Caring Currents

Would You Take One of the New Alzheimer's Tests?

Last updated: Mar 19, 2009

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Image by ŭn-sŭng used under the creative commons attribution license.

If someone in your family has Alzheimer's (or any dementia), you have a front-row seat on what its peculiar devastation can be like. So how badly do you want to know about your own risk?

The question is still mainly rhetorical. There's currently no "test" that definitively predicts whether you'll get the disease. Memory screenings (such as those doctors conduct in the office) can flag whether you should have a more detailed evaluation but can't diagnose. Genetic testing can reveal if you've inherited the recipe of APOe lipoprotein variants known to be linked to Alzheimer's, found in about half of all those who develop adult-onset disease, but can't predict what will happen to you.

But this week has brought news of some potential new diagnostic tests. University of Pennsylvania researchers say they have validated and standardized a test that can predict with 87 percent accuracy whether mild cognitive impairment will progress to Alzheimer's. It's said to also be able to confirm or rule out suspected Alzheimer's. The breakthrough test measures concentrations in the cerebrospinal fluid of amyloid beta 42 peptide and tau protein, chemical biomarkers for the disease. (The test isn't yet available, pending further testing.)

Elsewhere, in the medical journal Neurology, Dutch researchers say that certain patterns of brain shrinkage seen on MRI scans can foreshadow the development of Alzheimer's. People with a small hippocampus (an area of the brain that helps store memories) that's also shrinking at a high rate had odds of developing Alzheimer's 61-fold higher than those with a larger hippocampus and low shrinkage rate.

So would you line up to take such a test or MRI if they became widely available? At what price? And toward what end?

I know people who are itching to know and would gladly undergo any procedure to have the answer. And I know those who are scared witless by the possibility of having such a vision of their future spelled out. I suppose I fall in the ignorance-is-bliss category. I'd rather go gangbusters on preventative efforts and not dwell on a condition I can't further control. On the other hand, were I to begin showing symptoms of memory loss, I suppose a definitive test would be no different than getting a clear diagnosis of any other disease, and would help me "“ and especially my loved ones "“ make plans.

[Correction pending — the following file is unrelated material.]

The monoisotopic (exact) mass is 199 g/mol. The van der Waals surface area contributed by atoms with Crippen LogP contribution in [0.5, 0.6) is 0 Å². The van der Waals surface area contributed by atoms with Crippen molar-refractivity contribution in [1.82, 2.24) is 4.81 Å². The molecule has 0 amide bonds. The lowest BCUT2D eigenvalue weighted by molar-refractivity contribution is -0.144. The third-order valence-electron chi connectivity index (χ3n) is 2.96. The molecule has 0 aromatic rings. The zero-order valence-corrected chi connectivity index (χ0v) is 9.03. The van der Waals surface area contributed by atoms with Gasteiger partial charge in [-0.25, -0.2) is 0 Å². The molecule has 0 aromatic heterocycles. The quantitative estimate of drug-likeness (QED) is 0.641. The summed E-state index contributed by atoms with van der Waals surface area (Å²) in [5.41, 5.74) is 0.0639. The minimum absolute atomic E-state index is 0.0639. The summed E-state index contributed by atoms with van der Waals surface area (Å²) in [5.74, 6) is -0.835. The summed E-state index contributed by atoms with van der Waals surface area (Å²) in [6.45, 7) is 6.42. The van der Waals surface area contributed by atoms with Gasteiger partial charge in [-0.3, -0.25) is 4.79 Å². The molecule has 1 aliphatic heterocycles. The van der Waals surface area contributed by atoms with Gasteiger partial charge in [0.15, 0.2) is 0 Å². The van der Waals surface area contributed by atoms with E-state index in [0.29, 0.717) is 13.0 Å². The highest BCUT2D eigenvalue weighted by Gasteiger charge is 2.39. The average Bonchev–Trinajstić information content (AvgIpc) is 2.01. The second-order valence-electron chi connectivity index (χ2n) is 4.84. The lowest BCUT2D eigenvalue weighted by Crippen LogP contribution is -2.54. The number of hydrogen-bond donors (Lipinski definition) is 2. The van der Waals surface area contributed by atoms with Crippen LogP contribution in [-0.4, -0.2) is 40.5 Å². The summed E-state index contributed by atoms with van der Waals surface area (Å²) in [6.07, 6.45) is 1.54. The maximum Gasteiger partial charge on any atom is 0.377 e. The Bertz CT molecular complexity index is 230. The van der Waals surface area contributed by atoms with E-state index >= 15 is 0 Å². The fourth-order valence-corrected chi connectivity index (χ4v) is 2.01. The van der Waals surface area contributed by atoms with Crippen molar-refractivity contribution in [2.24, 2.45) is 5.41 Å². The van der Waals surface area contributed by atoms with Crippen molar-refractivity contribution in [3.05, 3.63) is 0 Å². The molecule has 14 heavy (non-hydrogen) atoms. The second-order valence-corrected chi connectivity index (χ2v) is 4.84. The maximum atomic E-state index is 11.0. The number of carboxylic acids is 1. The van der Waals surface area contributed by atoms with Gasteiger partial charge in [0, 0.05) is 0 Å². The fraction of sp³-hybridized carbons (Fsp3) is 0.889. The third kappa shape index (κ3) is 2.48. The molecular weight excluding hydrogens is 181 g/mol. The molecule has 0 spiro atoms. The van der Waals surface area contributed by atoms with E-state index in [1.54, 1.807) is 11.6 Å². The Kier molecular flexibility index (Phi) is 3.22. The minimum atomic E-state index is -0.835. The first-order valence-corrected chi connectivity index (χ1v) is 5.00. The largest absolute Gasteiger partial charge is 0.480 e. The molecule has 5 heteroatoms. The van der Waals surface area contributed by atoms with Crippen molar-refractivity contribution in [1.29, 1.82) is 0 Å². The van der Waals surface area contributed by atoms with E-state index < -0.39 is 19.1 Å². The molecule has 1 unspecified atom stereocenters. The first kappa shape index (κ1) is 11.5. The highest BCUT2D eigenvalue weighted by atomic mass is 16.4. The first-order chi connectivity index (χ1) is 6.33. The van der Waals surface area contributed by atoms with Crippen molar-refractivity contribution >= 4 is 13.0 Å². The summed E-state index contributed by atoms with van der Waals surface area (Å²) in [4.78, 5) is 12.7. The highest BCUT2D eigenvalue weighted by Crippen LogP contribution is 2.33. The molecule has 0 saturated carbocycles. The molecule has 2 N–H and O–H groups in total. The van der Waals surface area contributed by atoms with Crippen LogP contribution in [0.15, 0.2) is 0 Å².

Helpless though we are now to know our brain fates, pondering the question reminds us that there are a few specific actions a concerned caregiver can take right now:

  • Learn the risk factors for Alzheimer's and lower as many as you can control. Bear in mind the ongoing research, which intensified last week, casting Alzheimer's as a possible form of diabetes.

  • Get your own ducks in a row. Peeved that your parents refused to make an eldercare plan? Do something. Do what you can to avoid putting your kids in the same situation. At the very least clarify a medical power of attorney and think through some possible scenarios for your future care.

  • Pay attention to your body "“ but don't panic. If you're genuinely concerned about your memory now, see a doctor. Know that stress, medications, head injury, illnesses such as urinary tract infection, and a host of other treatable conditions "“ not just Alzheimer's disease -- can interfere with cognitive ability. But also remember that currently caring for someone with dementia makes you hypersensitive to the condition. Learn the difference between normal memory loss and dementia.

And meanwhile give some thought to whether you'd jump at the chance to know your cognitive future, should technology one day soon make this possible -- or not.